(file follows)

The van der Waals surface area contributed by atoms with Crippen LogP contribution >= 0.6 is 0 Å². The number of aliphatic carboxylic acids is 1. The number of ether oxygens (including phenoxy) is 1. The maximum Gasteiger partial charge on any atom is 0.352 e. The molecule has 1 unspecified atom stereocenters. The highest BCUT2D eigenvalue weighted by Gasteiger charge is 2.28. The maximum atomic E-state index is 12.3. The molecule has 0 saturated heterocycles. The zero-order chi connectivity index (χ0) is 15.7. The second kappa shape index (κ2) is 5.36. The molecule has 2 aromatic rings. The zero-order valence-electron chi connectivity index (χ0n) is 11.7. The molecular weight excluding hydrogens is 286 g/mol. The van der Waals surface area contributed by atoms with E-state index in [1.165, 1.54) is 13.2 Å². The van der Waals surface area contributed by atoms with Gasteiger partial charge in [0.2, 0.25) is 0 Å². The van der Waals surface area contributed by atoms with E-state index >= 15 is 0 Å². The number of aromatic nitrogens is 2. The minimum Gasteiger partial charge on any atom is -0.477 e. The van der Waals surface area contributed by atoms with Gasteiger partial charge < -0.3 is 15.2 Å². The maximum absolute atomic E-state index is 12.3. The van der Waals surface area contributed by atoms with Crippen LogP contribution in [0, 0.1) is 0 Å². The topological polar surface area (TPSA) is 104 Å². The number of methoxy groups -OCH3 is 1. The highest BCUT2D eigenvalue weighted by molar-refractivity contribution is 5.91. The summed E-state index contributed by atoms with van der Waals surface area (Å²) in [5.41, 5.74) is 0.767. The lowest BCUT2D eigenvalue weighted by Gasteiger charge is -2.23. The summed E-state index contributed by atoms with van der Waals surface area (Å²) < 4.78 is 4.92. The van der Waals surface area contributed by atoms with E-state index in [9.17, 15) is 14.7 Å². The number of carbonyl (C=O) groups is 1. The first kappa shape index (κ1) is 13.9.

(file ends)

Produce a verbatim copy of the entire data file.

The van der Waals surface area contributed by atoms with Crippen LogP contribution >= 0.6 is 0 Å². The number of aliphatic carboxylic acids is 1. The number of ether oxygens (including phenoxy) is 1. The maximum Gasteiger partial charge on any atom is 0.352 e. The molecule has 1 unspecified atom stereocenters. The highest BCUT2D eigenvalue weighted by Gasteiger charge is 2.28. The maximum atomic E-state index is 12.3. The molecule has 0 saturated heterocycles. The zero-order chi connectivity index (χ0) is 15.7. The second kappa shape index (κ2) is 5.36. The molecule has 2 aromatic rings. The zero-order valence-electron chi connectivity index (χ0n) is 11.7. The molecular weight excluding hydrogens is 286 g/mol. The van der Waals surface area contributed by atoms with E-state index in [1.165, 1.54) is 13.2 Å². The van der Waals surface area contributed by atoms with Gasteiger partial charge in [0.2, 0.25) is 0 Å². The van der Waals surface area contributed by atoms with E-state index >= 15 is 0 Å². The number of aromatic nitrogens is 2. The minimum Gasteiger partial charge on any atom is -0.477 e. The van der Waals surface area contributed by atoms with Gasteiger partial charge < -0.3 is 15.2 Å². The maximum absolute atomic E-state index is 12.3. The van der Waals surface area contributed by atoms with Crippen LogP contribution in [0, 0.1) is 0 Å². The topological polar surface area (TPSA) is 104 Å². The number of methoxy groups -OCH3 is 1. The highest BCUT2D eigenvalue weighted by molar-refractivity contribution is 5.91. The summed E-state index contributed by atoms with van der Waals surface area (Å²) in [5.41, 5.74) is 0.767. The lowest BCUT2D eigenvalue weighted by Gasteiger charge is -2.23. The summed E-state index contributed by atoms with van der Waals surface area (Å²) < 4.78 is 4.92. The van der Waals surface area contributed by atoms with E-state index in [9.17, 15) is 14.7 Å². The number of carbonyl (C=O) groups is 1. The first kappa shape index (κ1) is 13.9.